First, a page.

By Robin Jerstad
LOCKHART, Texas (Reuters) - A hot air balloon burst into flames over central Texas on Saturday after apparently striking power lines and plunged into a field, killing all 16 people aboard in one of the deadliest such accidents on record, police and eyewitnesses said.
The Federal Aviation Administration said the fiery crash occurred at about 7:40 a.m. (8.40 a.m. ET) near Lockhart, a town about 30 miles (50 km) south of Austin, the Texas capital.
The Caldwell County Sheriff’s Office said 16 people were believed to have been aboard the doomed craft and that no one survived. The Texas Department of Public Safety confirmed that 16 people were dead.
Emergency responders in Texas said the basket portion of the balloon, which carries the passenger and crew, caught fire. Aerial television footage from the aftermath of the accident showed remnants of the red, white and blue balloon, adorned with a large, yellow smiley face wearing sunglasses, lying flattened at the crash site.
The National Transportation Safety Board offered no details on what may have caused the accident, which occurred on a clear day. But a spokesman at the scene, Erik Grosof, said teams from that agency and the Federal Bureau of Investigation were being dispatched to determine how the crash unfolded.
FBI assistance is routine in cases of major accidents, Grosof said.
Margaret Wylie, an area resident, told reporters she believed that before the balloon crashed, it hit power transmission lines, which caused popping sounds like a gun going off.
“It went up like a big fireball,” she told reporters.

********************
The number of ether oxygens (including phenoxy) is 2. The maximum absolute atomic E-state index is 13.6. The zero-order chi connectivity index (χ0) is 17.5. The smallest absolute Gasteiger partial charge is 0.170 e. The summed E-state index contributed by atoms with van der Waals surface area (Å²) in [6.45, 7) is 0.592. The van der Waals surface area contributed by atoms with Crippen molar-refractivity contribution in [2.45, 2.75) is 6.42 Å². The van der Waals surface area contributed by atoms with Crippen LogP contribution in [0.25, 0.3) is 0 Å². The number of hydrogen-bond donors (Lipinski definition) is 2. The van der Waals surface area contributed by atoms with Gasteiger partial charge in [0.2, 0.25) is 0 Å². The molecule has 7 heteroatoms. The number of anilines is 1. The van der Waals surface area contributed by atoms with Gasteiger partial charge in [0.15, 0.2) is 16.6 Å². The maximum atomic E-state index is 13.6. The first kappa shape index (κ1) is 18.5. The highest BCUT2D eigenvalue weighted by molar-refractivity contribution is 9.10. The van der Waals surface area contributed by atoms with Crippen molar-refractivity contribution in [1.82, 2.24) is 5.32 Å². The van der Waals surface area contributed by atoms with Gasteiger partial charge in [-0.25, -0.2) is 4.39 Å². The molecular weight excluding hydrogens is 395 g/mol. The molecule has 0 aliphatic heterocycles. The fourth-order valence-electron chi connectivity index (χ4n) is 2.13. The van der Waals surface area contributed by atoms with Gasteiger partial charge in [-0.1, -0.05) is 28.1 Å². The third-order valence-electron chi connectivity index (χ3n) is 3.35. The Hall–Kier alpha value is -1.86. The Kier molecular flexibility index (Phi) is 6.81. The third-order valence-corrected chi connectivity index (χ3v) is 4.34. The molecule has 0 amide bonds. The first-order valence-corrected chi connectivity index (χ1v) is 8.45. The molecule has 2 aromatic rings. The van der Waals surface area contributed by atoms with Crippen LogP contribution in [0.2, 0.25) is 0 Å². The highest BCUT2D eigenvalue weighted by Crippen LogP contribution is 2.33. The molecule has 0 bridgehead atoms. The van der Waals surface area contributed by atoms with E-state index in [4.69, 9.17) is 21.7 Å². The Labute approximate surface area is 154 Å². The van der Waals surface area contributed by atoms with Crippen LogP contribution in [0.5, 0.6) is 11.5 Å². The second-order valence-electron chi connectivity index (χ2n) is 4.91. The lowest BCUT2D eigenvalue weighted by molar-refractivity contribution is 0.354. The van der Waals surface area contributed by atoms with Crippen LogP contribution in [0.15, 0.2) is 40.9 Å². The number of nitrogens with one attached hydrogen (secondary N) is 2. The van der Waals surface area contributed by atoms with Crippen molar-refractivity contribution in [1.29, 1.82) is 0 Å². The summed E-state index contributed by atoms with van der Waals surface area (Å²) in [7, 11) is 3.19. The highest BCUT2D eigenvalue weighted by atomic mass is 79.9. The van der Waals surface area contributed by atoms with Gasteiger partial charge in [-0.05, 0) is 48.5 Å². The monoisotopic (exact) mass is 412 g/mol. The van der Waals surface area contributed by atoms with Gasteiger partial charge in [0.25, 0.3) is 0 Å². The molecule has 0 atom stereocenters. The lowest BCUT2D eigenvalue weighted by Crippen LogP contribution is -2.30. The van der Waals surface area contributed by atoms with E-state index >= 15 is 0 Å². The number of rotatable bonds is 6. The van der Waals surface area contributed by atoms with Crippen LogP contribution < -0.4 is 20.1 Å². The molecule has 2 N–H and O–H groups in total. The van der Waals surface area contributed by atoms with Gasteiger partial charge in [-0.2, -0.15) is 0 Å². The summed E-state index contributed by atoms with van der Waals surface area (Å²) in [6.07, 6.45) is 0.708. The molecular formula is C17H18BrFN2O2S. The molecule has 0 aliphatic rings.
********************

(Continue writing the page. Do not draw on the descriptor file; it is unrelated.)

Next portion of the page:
Grosof said the balloon was believed to have been operated by Heart of Texas Hot Air Balloon Rides, a company that serves the Austin, Houston and San Antonio areas.
The sunglass-wearing smiley face and stars-and-stripes design of the fallen craft matched the pattern of a balloon featured in pictures posted on the company’s Facebook page, which carried messages of condolences.
Skip Nichols, identified by the company as its chief pilot, was reported by Austin station KVUE-TV, citing close friends, to have been at the controls of the balloon when it crashed.
The crash of the balloon was the deadliest on record in the Western Hemisphere, said Jeff Chatterton, a spokesman for the Balloon Federation of North America.
“There are thousands of balloons that go up every year,” he said. “This is unspeakably tragic but it is rather unique.”
More than 150 commercial hot air balloon companies operate in North America, he said.
The accident occurred about three years after 19 people, mostly Asian and European tourists, were killed in a hot-air balloon crash in Luxor, Egypt.
A year earlier, a hot air balloon burst into flames and crashed in New Zealand, killing all 11 people on board.
(Writing and additional reporting by Jon Herskovitz in Austin; Additional reporting by Frank McGurty in New York and Steve Gorman in Los Angeles; Editing by Lisa Von Ahn, Steve Orlofsky and David Gregorio)